Effective September 1, Delta SkyMiles members will earn fewer award and elite-qualifying miles (EQMs) for some tickets.
The tickets in question are those booked using “unpublished fares,” defined by Delta: “Unpublished fares are normally purchased through a specialized agent, third party, or to a group. Examples of Unpublished fares include: student fares, consolidator fares, flights included as part of a cruise package, discounted tour packages, group fares.”
Under the new scheme, the earning rates for award miles and EQMs will be as follows:
- First/Business (fare codes J, C, D, S, I, F, P, A) earns 150 percent award miles/100 percent EQMs
- Premium Economy (Y, B, M) earns 100 percent/100 percent
- Economy (H) earns 75 percent/75 percent
- Discounted Economy (Q, K, L) earns 50 percent/50 percent
- Deeply Discounted Economy (U, T, E) earns 25 percent/25 percent
In addition to the above, the 500-mile minimum will not apply to unpublished fares.
If those fare codes look familiar, it’s because they’re the same ones used for published fares. In other words, they won’t help in determining whether your ticket falls under the rules for published or unpublished fares.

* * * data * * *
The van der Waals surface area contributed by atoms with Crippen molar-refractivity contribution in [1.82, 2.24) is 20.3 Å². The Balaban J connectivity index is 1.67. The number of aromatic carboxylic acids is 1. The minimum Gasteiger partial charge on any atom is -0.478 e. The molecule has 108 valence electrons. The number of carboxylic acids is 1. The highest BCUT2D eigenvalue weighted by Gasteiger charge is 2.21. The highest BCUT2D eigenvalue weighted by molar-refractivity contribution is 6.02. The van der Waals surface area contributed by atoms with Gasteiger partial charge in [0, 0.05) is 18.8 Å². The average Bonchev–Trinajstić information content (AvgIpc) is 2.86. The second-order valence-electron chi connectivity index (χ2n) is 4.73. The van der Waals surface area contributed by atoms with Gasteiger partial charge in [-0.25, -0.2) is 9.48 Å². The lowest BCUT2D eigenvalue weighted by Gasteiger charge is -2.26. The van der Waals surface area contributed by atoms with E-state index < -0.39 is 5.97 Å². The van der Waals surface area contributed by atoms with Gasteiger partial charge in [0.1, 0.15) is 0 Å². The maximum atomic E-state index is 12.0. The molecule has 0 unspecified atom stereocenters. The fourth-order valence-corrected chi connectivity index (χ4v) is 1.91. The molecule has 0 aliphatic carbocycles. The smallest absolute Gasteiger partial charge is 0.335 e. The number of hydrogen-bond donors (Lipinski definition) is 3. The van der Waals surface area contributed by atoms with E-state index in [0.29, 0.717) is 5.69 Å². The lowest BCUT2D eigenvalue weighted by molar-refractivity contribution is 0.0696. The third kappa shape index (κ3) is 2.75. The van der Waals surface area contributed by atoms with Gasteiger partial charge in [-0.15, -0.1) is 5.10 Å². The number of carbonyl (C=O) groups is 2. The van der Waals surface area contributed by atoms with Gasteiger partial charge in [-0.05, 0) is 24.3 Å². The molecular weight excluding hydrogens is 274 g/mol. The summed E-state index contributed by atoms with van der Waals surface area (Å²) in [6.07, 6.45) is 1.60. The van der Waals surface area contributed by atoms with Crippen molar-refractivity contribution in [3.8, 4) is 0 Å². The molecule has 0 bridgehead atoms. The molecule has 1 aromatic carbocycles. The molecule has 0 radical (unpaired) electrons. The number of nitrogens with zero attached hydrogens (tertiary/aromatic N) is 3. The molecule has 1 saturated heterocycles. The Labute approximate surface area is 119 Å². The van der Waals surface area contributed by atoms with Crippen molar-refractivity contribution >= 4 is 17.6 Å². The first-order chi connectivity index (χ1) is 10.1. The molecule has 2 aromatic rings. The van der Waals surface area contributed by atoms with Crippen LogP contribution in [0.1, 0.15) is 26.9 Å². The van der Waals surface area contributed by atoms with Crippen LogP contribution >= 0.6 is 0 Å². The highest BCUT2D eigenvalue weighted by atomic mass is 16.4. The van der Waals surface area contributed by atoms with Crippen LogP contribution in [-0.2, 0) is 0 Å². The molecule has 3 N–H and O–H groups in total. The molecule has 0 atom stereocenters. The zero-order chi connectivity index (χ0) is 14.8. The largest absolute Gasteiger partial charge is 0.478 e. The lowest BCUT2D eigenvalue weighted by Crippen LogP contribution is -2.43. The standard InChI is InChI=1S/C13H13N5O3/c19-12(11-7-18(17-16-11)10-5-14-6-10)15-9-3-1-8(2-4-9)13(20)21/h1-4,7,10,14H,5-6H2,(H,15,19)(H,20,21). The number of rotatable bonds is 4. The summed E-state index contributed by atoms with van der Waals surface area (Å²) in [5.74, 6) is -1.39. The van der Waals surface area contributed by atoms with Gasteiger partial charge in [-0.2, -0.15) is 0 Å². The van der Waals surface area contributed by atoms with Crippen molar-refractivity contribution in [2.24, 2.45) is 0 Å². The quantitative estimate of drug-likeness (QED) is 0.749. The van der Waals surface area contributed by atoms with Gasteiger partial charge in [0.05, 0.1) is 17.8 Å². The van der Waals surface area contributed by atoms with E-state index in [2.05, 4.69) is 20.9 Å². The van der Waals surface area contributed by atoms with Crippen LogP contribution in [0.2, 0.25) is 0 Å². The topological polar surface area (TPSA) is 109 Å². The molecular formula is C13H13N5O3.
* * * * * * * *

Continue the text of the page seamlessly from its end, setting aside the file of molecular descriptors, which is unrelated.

And that’s a big part of the problem with this move. It’s one thing to establish a policy, be it positive or negative. But it’s another thing to communicate that policy so that there’s no confusion or doubt in the minds of those affected.
Posting the new policy on its website is of course necessary. But aside from a few travel industry analysts like myself, who will find their way to an obscure webpage?
In particular, how many of those flying Delta on student fares, group fares, or as part of tour packages will be aware that they’re only earning a fraction of the miles they’d normally earn? Who will tell them—Delta, the tour operator, the cruise company?
It’s unrealistic to expect that they can or will take the time to communicate the new rule.
Delta should maintain the old policy. Not because those who will get less deserve more, but because it’s a policy that will inevitably result in confusion and disappointment.
Delta customers deserve better.
Reader Reality Check
Have you ever been denied frequent flyer miles because of a policy you were unaware of?
Is Delta’s new policy a fair and reasonable one?
This article originally appeared on FrequentFlier.com.